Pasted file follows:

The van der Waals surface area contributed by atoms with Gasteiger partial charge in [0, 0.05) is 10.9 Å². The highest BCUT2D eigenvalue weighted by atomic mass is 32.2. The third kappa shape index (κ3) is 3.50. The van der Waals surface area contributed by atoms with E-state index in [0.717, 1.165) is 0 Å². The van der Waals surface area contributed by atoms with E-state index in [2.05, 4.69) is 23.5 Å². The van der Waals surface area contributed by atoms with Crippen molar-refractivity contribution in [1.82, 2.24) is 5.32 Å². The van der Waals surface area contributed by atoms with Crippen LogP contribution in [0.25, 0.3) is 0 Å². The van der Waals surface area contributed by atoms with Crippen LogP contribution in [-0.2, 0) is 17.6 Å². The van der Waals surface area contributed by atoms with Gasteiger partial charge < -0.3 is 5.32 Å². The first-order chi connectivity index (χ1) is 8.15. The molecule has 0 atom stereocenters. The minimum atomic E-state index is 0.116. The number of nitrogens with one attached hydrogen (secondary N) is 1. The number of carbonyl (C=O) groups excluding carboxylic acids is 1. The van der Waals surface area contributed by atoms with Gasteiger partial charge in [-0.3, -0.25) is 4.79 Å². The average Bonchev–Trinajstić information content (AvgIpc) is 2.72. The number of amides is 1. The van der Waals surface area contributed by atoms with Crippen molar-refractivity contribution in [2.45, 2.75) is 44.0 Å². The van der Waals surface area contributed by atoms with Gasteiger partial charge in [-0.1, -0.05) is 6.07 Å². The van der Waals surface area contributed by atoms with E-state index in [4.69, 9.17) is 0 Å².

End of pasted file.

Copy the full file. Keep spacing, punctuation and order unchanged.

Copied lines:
The van der Waals surface area contributed by atoms with Gasteiger partial charge in [0, 0.05) is 10.9 Å². The highest BCUT2D eigenvalue weighted by atomic mass is 32.2. The third kappa shape index (κ3) is 3.50. The van der Waals surface area contributed by atoms with E-state index in [0.717, 1.165) is 0 Å². The van der Waals surface area contributed by atoms with E-state index in [2.05, 4.69) is 23.5 Å². The van der Waals surface area contributed by atoms with Crippen molar-refractivity contribution in [1.82, 2.24) is 5.32 Å². The van der Waals surface area contributed by atoms with Crippen LogP contribution in [0.25, 0.3) is 0 Å². The van der Waals surface area contributed by atoms with Crippen LogP contribution in [-0.2, 0) is 17.6 Å². The van der Waals surface area contributed by atoms with Gasteiger partial charge < -0.3 is 5.32 Å². The first-order chi connectivity index (χ1) is 8.15. The molecule has 0 atom stereocenters. The minimum atomic E-state index is 0.116. The number of nitrogens with one attached hydrogen (secondary N) is 1. The number of carbonyl (C=O) groups excluding carboxylic acids is 1. The van der Waals surface area contributed by atoms with Gasteiger partial charge in [-0.3, -0.25) is 4.79 Å². The average Bonchev–Trinajstić information content (AvgIpc) is 2.72. The number of amides is 1. The van der Waals surface area contributed by atoms with Crippen molar-refractivity contribution in [2.45, 2.75) is 44.0 Å². The van der Waals surface area contributed by atoms with Gasteiger partial charge in [-0.1, -0.05) is 6.07 Å². The van der Waals surface area contributed by atoms with E-state index in [4.69, 9.17) is 0 Å².